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How Does Obesity Affect Incontinence?

How Obesity Affects Incontinence

Obesity has become a widespread phenomenon over the past few decades. In the United States alone, obesity prevalence shot up from 30.5% in 1999-2000 to 42.4% in 2017-20181

Among the many issues that obesity brings with it is incontinence. Studies have shown that obesity is a significant risk factor for urinary incontinence2.

This article will talk about how obesity can lead to incontinence, and what you can do to manage your health.

In what ways does obesity contribute to incontinence?

Our bladders are quite sensitive. As a result, excessive weight gain might put too much pressure on them.

Let's discuss how excess weight can affect the bladder:

  • Too much weight in the mid-section of the body can increase a person’s chances of experiencing urinary incontinence.
  • With obesity in the mix, everyday activities such as coughing, laughing, kneeling, or even sneezing can cause stress incontinence leaks. 

Is it possible for abdominal fat to create bladder problems?

Fat deposits around the abdomen are one of the most crucial factors connecting obesity and incontinence. Excess weight in the abdominal area puts pressure on the bladder. 

The pressure could weaken or damage a person’s urethral structures and pelvic floor, increasing the chances of bladder leaks. 

Correlation between body mass index (BMI) & incontinence

Body Mass Index (BMI) is a simple tool that uses an individual’s weight and height to calculate which weight category they fall in - healthy, underweight, overweight, or obese. 

Here are some interesting facts from a study1 on obesity and urinary incontinence.

  • Every increase of 5 units in one's BMI is associated with a 20% to 70% increase in the chances of daily incontinence.
  • In obese women with a BMI above 40, about 28% had stress incontinence, 4% had urge incontinence, and about 32% had mixed incontinence.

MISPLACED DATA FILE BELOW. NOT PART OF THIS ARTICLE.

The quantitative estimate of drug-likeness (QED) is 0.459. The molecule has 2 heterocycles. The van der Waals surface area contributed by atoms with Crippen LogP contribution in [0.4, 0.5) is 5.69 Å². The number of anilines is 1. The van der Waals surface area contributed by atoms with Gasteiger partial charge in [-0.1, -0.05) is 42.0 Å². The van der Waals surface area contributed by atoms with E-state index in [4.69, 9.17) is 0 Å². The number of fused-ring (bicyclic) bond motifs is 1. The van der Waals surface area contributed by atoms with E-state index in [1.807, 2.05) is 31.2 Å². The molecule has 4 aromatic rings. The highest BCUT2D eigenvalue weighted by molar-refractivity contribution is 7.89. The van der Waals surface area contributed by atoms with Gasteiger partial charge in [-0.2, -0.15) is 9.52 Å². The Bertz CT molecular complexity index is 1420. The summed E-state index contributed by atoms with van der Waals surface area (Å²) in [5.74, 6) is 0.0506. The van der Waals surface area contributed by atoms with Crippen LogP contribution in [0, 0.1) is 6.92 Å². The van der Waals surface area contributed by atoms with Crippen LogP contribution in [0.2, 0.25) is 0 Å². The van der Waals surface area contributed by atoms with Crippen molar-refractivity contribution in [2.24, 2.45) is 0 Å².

If you'd like to take a look at a simple chart to determine your own BMI, we've included this BMI Chart you can use. 

Does weight loss make incontinence disappear?

Research has shown that weight loss should be considered as a starting point for treating incontinence in overweight or obese people3.

Compared to people who gained weight, those who lost at least 5% to 10% of their body weight reported significantly higher reductions in episodes of urinary incontinence.

How can incontinence caused by pregnancy weight gain be avoided?

Incontinence is a common phenomenon during and after pregnancy. Since the body changes throughout pregnancy to accommodate a baby, it places pressure on the bladder.

Women can take a few preventative measures to avoid such issues from arising.

  • Kegel exercises are a great way of strengthening the pelvic floor.
  • Consuming a high-fiber diet reduces the chances of constipation and takes stress off the pelvic floor.
  • Avoiding carbonated and caffeinated drinks reduces the urge to use the restroom more often.

What are some ways to address obesity-related incontinence?

There are several ways to deal with obesity-related incontinence:

Hydration: Drinking plenty of water throughout the day is vital. Just be sure to taper off the amount of fluids you drink at night to avoid frequent nighttime urination.

Diet regulation: Discuss your diet with your doctor to find the right balance. In general, foods high in sugar, caffeine, alcohol and carbonated beverages are not the best choices for preventing incontinence.

Exercising: Exercising promotes weight management that reduces the risk of incontinence by taking pressure off the bladder. Kegel exercises are also recommended to strengthen the pelvic floor muscles.

Making a bathroom schedule: Get into the habit of emptying your bladder on schedule throughout the day. It may reduce the urge to urinate at unexpected times.

Protection: Incontinence protection products, such as liners, pads, briefs, and adult diapers are specifically designed to control leaks.

Which absorbent products are best for managing incontinence?

Incontinence can be pretty irritating at times. However, you can make your experience manageable with the right products.

Norton Hurley hosts a range of absorbent products that are fit for people facing obesity and incontinence.

Here are some industry leading products that can help restore a sense of normalcy to your life:

1. Tranquility Bariatric Tabbed Brief

Tranquility Bariatric Unisex Tabbed Brief, Heavy absorbency, Urine & Fecal

This tabbed brief is suited for both urine and fecal issues, and can comfortably be used by both men and women. It is made with soft and quiet materials that reduce noise. These briefs are designed to keep the skin dry and safe.


  • Wetness indicator changes color to let caregivers know it’s time for a change
  • Refastenable tabs allow you to reshape the brief as needed
  • Designed to hold the skin without being sticky
  • Breathable backing material promotes air circulation and keeps the skin dry and healthy
  • Cloth-like materials make users comfortable without any odor
  • Absorbent Peach Mat Core keeps liquid locked in even in cases of heavy incontinence
  • Can be used overnight